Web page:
As a yoga and meditation teacher I am inspired by the plethora of information coming out about the benefits of a yoga and meditation practice! More and more data is emerging, highlighting how a regular practice can help lower blood pressure, increase feelings of well being and reduce the symptoms of depression and anxiety. As if this isn’t enough to spark your interest, research supports the claim that 30 minutes of meditation a day can positively impact the parts of the brain associated with memory, sense of self, empathy and stress.
For military spouses who live a life in constant motion and perpetual change, a meditation practice can be a game changer; however, almost daily I hear from students who have tried to start meditating, only to give up because they feel like they aren’t doing it right or it just feels impossible. The idea of clearing or quieting the mind feels like an insurmountable task. Practicing in a studio setting with a well trained teacher can be a very helpful way to kick start your practice but getting to a class can be challenging for military spouses who are juggling many balls, wearing many hats, and struggling to keep their head above water.
The good news is that you don’t have to go anywhere to start a personal meditation practice! All you need is a willingness to try something new. The premise behind meditation is simple. Get quiet, be still, and focus on being in the moment. If you are focusing on doing these three things, you are practicing meditation!
As practitioners if we learn to move away from the idea of mediation as an end state and instead focus on meditation as a process, we are less likely to see ourselves as failing in our efforts. The truth is, just by trying it we are doing it! Meditation is the process and practice of being here now. It is the journey. It isn’t about getting anywhere. It is the experience of being present and learning how to settle, soften and breathe, no matter what is going on around us.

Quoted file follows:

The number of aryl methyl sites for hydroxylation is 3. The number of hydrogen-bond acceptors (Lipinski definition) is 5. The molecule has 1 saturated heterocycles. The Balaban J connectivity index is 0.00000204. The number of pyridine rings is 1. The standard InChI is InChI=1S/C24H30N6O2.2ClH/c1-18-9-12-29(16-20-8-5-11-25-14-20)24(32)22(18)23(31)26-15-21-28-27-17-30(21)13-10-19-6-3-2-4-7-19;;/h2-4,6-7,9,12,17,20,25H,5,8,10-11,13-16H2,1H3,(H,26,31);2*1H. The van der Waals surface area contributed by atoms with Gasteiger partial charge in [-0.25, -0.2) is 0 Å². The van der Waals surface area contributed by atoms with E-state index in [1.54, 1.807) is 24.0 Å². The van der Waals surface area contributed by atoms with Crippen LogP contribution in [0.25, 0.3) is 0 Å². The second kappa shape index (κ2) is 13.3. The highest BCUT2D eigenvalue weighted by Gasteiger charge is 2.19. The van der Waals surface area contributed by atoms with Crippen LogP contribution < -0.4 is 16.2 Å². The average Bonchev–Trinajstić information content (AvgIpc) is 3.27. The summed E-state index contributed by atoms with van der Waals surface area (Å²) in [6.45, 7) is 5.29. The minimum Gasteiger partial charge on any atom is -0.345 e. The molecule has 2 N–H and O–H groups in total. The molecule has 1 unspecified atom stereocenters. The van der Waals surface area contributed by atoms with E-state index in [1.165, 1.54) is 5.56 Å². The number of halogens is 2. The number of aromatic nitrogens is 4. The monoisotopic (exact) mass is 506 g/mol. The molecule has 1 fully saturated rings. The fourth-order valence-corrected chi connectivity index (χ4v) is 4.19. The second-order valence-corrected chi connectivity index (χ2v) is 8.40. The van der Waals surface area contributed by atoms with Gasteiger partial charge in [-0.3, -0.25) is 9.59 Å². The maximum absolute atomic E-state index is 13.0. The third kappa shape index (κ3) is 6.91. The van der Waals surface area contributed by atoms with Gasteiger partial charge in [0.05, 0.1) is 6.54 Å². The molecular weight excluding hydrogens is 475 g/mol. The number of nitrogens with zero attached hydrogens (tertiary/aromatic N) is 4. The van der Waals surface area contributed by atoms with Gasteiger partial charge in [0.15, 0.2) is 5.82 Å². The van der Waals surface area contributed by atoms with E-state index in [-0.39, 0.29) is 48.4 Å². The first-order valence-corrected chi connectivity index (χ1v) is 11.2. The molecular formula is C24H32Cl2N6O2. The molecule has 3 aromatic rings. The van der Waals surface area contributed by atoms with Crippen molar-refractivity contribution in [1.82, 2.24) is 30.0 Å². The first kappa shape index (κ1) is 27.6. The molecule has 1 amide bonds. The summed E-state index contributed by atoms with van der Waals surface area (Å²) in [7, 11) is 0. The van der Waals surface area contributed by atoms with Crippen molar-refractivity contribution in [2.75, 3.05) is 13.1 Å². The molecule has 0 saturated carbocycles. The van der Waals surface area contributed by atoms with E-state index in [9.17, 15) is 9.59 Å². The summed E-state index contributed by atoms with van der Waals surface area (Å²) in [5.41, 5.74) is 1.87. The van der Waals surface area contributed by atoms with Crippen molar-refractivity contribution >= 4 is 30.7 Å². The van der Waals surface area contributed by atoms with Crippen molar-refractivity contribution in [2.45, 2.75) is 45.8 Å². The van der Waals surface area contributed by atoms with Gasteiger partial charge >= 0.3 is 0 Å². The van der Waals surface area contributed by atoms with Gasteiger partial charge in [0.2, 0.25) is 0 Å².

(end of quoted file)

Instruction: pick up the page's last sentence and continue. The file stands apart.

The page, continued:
While there are many forms of meditation, all with their own nuances, here is a stripped down set of instructions to make the basic practice accessible to those who are just getting started.
- First, designate a quiet space in your house or workplace where you won’t be interrupted. Set a timer for 1 minute at first. (Don’t bog yourself down by trying to start out with 30 minutes, although a 30-minute meditation is glorious! You can lengthen out the time as you start to get more comfortable.)
- Sit down on a cushion, a chair, or on the floor. (Don’t make too many rules for yourself. This is your practice. Keep it simple!)
- Sit up tall and lengthen out your spine by rooting into your seat. Reach the crown of your head up toward the ceiling. Roll your shoulders back slightly and open your chest.
- Let your hands rest in your lap, or place your palms face down on your thighs. Close your eyes and begin to scan your body noticing any sensations that arise. As the sensations come to your attention, acknowledge them briefly then continue scanning.
- Next, focus your attention on your breath. Watch yourself breathing and notice the rise and fall of your chest. Each time your mind wanders gently draw your attention back to your breath. Do this over and over again throughout your meditation time. You can watch your breath, count your breath, or just listen to your breath.
When your timer goes off, congratulate yourself! You were meditating! There is no such thing as being bad at meditation. Commit to practicing in the morning when you first get up and then again in the evening before you go to bed. As you get more comfortable sitting in stillness add time to each session. You may be surprised at how much you look forward to these quiet moments of reconnecting with yourself and finding your way back home. Happy meditating, friends! Namaste.